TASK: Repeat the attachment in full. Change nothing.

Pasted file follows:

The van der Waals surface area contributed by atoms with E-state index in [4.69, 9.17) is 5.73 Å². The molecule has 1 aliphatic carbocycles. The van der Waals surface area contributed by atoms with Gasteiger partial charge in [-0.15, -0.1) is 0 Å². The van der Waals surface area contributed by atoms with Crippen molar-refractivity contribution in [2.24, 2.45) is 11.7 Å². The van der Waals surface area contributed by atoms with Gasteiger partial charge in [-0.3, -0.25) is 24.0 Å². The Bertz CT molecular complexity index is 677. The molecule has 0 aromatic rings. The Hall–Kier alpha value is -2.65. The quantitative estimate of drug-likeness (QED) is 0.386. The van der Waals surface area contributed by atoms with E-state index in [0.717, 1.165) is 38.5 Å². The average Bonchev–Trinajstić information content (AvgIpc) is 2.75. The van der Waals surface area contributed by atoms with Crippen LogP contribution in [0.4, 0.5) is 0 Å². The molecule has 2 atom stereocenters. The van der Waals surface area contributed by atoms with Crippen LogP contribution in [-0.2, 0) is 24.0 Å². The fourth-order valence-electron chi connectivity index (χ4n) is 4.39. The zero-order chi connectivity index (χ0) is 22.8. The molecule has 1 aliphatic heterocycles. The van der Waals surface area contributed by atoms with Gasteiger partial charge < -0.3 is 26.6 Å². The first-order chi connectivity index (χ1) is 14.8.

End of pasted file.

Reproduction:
The van der Waals surface area contributed by atoms with E-state index in [4.69, 9.17) is 5.73 Å². The molecule has 1 aliphatic carbocycles. The van der Waals surface area contributed by atoms with Gasteiger partial charge in [-0.15, -0.1) is 0 Å². The van der Waals surface area contributed by atoms with Crippen molar-refractivity contribution in [2.24, 2.45) is 11.7 Å². The van der Waals surface area contributed by atoms with Gasteiger partial charge in [-0.3, -0.25) is 24.0 Å². The Bertz CT molecular complexity index is 677. The molecule has 0 aromatic rings. The Hall–Kier alpha value is -2.65. The quantitative estimate of drug-likeness (QED) is 0.386. The van der Waals surface area contributed by atoms with E-state index in [0.717, 1.165) is 38.5 Å². The average Bonchev–Trinajstić information content (AvgIpc) is 2.75. The van der Waals surface area contributed by atoms with Crippen LogP contribution in [0.4, 0.5) is 0 Å². The molecule has 2 atom stereocenters. The van der Waals surface area contributed by atoms with Crippen LogP contribution in [-0.2, 0) is 24.0 Å². The fourth-order valence-electron chi connectivity index (χ4n) is 4.39. The zero-order chi connectivity index (χ0) is 22.8. The molecule has 1 aliphatic heterocycles. The van der Waals surface area contributed by atoms with Gasteiger partial charge < -0.3 is 26.6 Å². The first-order chi connectivity index (χ1) is 14.8.